My Polaraid Cube toy camera hadn’t been charged up in a long time, so while it was plugged into the computer I took the opportunity to download the images off its tiny micro SD card.
I seem to use this camera a lot in grocery stores and markets. I love photographing both fruit and vegetables and things in piles, both of which abound in such places, and the Cube, being a more or less featureless little black box 35mm on a side, doesn’t attract the odd attention you seem to get when you start swinging a DSLR with a macro lens around in the produce department. Yes, I will do that in the middle of the winter, but right now there’s wonderful plant shooting outside in the garden, so I stick to the toy camera on grocery trips.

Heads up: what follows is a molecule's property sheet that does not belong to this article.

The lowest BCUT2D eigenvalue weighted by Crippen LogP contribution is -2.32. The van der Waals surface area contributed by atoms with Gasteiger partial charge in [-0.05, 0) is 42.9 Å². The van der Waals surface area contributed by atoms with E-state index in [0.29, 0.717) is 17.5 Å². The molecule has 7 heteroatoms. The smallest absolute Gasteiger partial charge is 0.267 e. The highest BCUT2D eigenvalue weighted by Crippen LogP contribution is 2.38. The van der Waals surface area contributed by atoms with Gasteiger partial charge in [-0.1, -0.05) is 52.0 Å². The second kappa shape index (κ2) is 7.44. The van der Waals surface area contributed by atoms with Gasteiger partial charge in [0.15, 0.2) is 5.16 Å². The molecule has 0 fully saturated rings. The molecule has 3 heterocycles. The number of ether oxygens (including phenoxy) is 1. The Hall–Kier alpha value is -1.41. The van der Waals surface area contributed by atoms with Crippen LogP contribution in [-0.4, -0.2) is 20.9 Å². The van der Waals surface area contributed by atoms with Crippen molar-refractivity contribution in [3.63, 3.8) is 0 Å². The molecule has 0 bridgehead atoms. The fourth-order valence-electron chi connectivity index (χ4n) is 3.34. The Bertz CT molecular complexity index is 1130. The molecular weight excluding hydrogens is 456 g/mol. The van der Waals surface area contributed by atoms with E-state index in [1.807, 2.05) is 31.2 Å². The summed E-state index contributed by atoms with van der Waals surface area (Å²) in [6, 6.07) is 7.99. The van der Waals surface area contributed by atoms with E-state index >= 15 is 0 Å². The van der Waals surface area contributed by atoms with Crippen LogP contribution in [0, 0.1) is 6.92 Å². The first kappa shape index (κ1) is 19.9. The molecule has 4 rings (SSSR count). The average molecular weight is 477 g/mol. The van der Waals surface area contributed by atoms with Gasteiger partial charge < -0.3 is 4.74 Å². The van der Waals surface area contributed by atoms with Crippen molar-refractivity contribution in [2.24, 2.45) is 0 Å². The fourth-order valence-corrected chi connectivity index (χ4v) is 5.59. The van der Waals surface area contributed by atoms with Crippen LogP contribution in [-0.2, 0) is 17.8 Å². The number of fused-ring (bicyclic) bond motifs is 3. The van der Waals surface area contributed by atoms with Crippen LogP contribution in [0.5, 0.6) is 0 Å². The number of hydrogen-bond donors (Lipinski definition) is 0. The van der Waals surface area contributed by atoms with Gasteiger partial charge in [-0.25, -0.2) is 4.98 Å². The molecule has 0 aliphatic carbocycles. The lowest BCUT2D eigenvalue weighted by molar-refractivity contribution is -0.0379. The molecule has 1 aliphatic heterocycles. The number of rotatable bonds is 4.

This camera can yield decent straightforward snapshots like the one at the top of the post. The mild distortion is part of shooting with a super wide angle. The papery textures of the garlic and the shiny reds, purples and browns of the shallots are interesting to look at in spite of the low fidelity qualities of this very simple lens.
And then I started experimenting with taking deep crops, raising the contrast and dropping the highlights, and the further I went the more interesting it got.
The weird flattening or cut paper effect isn’t something I added deliberately– it just seems to happen when you go deep into these images and raise the contrast. This is lots of fun. I tried it with an outdoor shot and got this dogwood just starting to change color, and already starting to show the buds of next year’s flowers.